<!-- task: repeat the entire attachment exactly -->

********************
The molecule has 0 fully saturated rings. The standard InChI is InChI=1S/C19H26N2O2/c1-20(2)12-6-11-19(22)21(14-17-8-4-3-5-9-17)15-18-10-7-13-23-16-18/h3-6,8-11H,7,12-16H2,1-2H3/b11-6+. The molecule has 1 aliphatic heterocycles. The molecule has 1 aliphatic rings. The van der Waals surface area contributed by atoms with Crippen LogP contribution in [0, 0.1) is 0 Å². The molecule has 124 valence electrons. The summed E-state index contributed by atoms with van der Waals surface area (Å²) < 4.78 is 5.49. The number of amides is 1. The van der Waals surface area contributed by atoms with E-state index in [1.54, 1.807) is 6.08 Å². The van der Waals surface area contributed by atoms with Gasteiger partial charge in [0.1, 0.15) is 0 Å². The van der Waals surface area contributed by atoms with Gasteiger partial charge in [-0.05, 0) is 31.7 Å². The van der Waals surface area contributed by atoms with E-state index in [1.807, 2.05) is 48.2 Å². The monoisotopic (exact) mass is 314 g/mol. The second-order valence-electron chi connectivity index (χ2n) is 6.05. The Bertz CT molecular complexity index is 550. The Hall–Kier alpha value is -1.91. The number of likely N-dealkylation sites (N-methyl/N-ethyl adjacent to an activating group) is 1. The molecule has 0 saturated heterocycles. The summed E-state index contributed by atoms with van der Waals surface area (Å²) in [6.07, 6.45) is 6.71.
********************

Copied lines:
The molecule has 0 fully saturated rings. The standard InChI is InChI=1S/C19H26N2O2/c1-20(2)12-6-11-19(22)21(14-17-8-4-3-5-9-17)15-18-10-7-13-23-16-18/h3-6,8-11H,7,12-16H2,1-2H3/b11-6+. The molecule has 1 aliphatic heterocycles. The molecule has 1 aliphatic rings. The van der Waals surface area contributed by atoms with Crippen LogP contribution in [0, 0.1) is 0 Å². The molecule has 124 valence electrons. The summed E-state index contributed by atoms with van der Waals surface area (Å²) < 4.78 is 5.49. The number of amides is 1. The van der Waals surface area contributed by atoms with E-state index in [1.54, 1.807) is 6.08 Å². The van der Waals surface area contributed by atoms with Gasteiger partial charge in [0.1, 0.15) is 0 Å². The van der Waals surface area contributed by atoms with Gasteiger partial charge in [-0.05, 0) is 31.7 Å². The van der Waals surface area contributed by atoms with E-state index in [1.807, 2.05) is 48.2 Å². The monoisotopic (exact) mass is 314 g/mol. The second-order valence-electron chi connectivity index (χ2n) is 6.05. The Bertz CT molecular complexity index is 550. The Hall–Kier alpha value is -1.91. The number of likely N-dealkylation sites (N-methyl/N-ethyl adjacent to an activating group) is 1. The molecule has 0 saturated heterocycles. The summed E-state index contributed by atoms with van der Waals surface area (Å²) in [6.07, 6.45) is 6.71.